Depending on how far and in depth you want to go, locking down SSH is one of the easiest methods to securing your server from outside attempts to gain access. You can change the port, allow connections only from specific IP addresses, and so forth. There are many different ways to secure and harden SSH on your servers. We'll cover some simple ways and then some more complex methods.
Change SSH Port
Changing SSH ports is possibly one of the easiest things you can do to completely avoid the internet bots that scan entire subnets for TCP Port 22 connections available. By Default, SSH is hosted on port 22 and can be edited via line 13 in the sshd configuration file:
[root@centos ~]# cat /etc/ssh/sshd_config -n | grep "Port " 13 Port 22
After changing the port and restarting SSH, you will need to ensure that you add the proper IPTables rules (usually, before you even change the port).
Disable Password Authentication
Disabling password authentication means that the user connecting does not even get prompted to enter a password. Use this in conjunction with private/public SSH authentication keys to gain instant access with no password. The only caveat here is that you better keep your private SSH key protected. If someone were to get it, any servers using it could potentially be compromised. Here is a good Oracle Document on Setting up the SSH Keys that works well on RHEL/CentOS systems as well.
Allow SSH Connections from Specific Hosts / Jumpboxing
This is another powerful option of blocking connections. It's called using a "Jump Box". Essentially, it is a server that sits behind everything and connections over SSH or any other locked down services are only allowed to connect via the server that is the "Jump Box". A lot of companies I have worked for have used this method via a VPN server to prevent any "from-the-outside" port scans and brute force attacks or attempts to gain access. Typically this is set up simply using: hosts.allow, hosts.deny, IPTables, or if you're into that sort of thing, a hardware firewall.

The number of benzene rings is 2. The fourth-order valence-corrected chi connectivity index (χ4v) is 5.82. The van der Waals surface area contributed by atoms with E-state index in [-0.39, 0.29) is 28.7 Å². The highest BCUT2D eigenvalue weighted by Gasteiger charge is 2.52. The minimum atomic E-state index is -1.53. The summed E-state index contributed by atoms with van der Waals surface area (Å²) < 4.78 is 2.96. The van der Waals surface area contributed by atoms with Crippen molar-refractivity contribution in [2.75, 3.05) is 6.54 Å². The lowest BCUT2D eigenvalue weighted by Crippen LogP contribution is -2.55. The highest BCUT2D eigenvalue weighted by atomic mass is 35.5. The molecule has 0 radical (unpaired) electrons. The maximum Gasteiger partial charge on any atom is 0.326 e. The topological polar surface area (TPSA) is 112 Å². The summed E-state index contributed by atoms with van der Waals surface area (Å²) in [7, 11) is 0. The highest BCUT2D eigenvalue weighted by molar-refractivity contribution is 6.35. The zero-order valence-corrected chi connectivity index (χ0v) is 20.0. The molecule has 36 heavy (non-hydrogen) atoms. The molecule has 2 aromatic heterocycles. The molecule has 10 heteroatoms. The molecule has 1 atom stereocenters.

The Private LAN + VPN
Needless to say, there are many, many different configuration options for what you want to do with security. How much you want to manage said security is entirely up to you. Coming from a background where security is one of the main things that I consider and think about -- well...let's just say I usually have my hands full.Having a private LAN with a VPN Jump box is one of the best ways to go although the VPN aspect is usually one of the more difficult parts for people to set up and get configured correctly. There's a lot that can go into it.
This setup can be complex although it is straight forward. Machines are SSH accessible ONLY via the private LAN range and the only way to get into the private LAN range is via the VPN Jumpbox.
Private LAN + Jumpbox + AuthKeyForwarding
This is probably one of the best ones I have used. You have your public SSH key distributed among the servers and you use a Jumpbox in the middle to gain access on the private interfaces via SSH. Assuming you are using a bash terminal, you can SSH to the jump box and forward your private key for authentication using the following:
$ ssh -ACX firstname.lastname@example.org
This will actually forward your auth key and from here you can then SSH to other servers via the private interfaces WITHOUT storing your private SSH key on the jumpbox.
NOTE: Your hosts will need to be configured to accept SSH Key Forwarding!
This one is pretty straight forward although you *really* don't need to worry about it. Still, it's safer just to make sure. By default for CentOS/RHEL, "Protocol 2" is already specified in the configuration of sshd. I believe it was left commented out in previous versions <6 of RHEL.
Disable root Logons
Unfortunately, this one is still defaulted to "yes". This directive allows "root" user to SSH directly to the server. By changing it to "no", a user would be denied SSH access when SSHing to the server as root, even if they got the password correct. This directive is found on line 42 of the SSHD configuration:
[root@centos ~]# cat /etc/ssh/sshd_config | grep "PermitRootLogin no" -n 42:PermitRootLogin no
Do you have any other advice on locking down SSH that I did not list here (or maybe I don't know about it) that you would like to see? Please leave a comment. My goal is to learn something new every day.